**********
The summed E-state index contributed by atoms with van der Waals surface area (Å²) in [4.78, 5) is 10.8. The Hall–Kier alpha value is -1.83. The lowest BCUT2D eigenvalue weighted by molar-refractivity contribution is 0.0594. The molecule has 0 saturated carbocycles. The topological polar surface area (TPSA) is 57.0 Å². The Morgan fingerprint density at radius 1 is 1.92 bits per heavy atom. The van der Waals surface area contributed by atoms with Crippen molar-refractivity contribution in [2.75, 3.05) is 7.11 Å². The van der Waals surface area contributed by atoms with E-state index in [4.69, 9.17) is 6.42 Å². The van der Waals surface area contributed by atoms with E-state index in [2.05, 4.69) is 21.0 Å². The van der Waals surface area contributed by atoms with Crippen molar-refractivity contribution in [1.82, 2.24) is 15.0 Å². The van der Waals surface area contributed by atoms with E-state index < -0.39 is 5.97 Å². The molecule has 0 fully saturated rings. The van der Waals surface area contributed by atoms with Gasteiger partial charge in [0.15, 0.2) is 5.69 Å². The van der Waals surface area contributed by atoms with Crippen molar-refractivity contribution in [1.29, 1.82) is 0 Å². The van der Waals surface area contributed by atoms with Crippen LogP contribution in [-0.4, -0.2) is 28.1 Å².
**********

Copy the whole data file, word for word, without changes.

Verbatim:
The summed E-state index contributed by atoms with van der Waals surface area (Å²) in [4.78, 5) is 10.8. The Hall–Kier alpha value is -1.83. The lowest BCUT2D eigenvalue weighted by molar-refractivity contribution is 0.0594. The molecule has 0 saturated carbocycles. The topological polar surface area (TPSA) is 57.0 Å². The Morgan fingerprint density at radius 1 is 1.92 bits per heavy atom. The van der Waals surface area contributed by atoms with Crippen molar-refractivity contribution in [2.75, 3.05) is 7.11 Å². The van der Waals surface area contributed by atoms with E-state index in [4.69, 9.17) is 6.42 Å². The van der Waals surface area contributed by atoms with E-state index in [2.05, 4.69) is 21.0 Å². The van der Waals surface area contributed by atoms with Crippen molar-refractivity contribution in [1.82, 2.24) is 15.0 Å². The van der Waals surface area contributed by atoms with E-state index < -0.39 is 5.97 Å². The molecule has 0 fully saturated rings. The van der Waals surface area contributed by atoms with Gasteiger partial charge in [0.15, 0.2) is 5.69 Å². The van der Waals surface area contributed by atoms with Crippen molar-refractivity contribution in [1.29, 1.82) is 0 Å². The van der Waals surface area contributed by atoms with Crippen LogP contribution in [-0.4, -0.2) is 28.1 Å².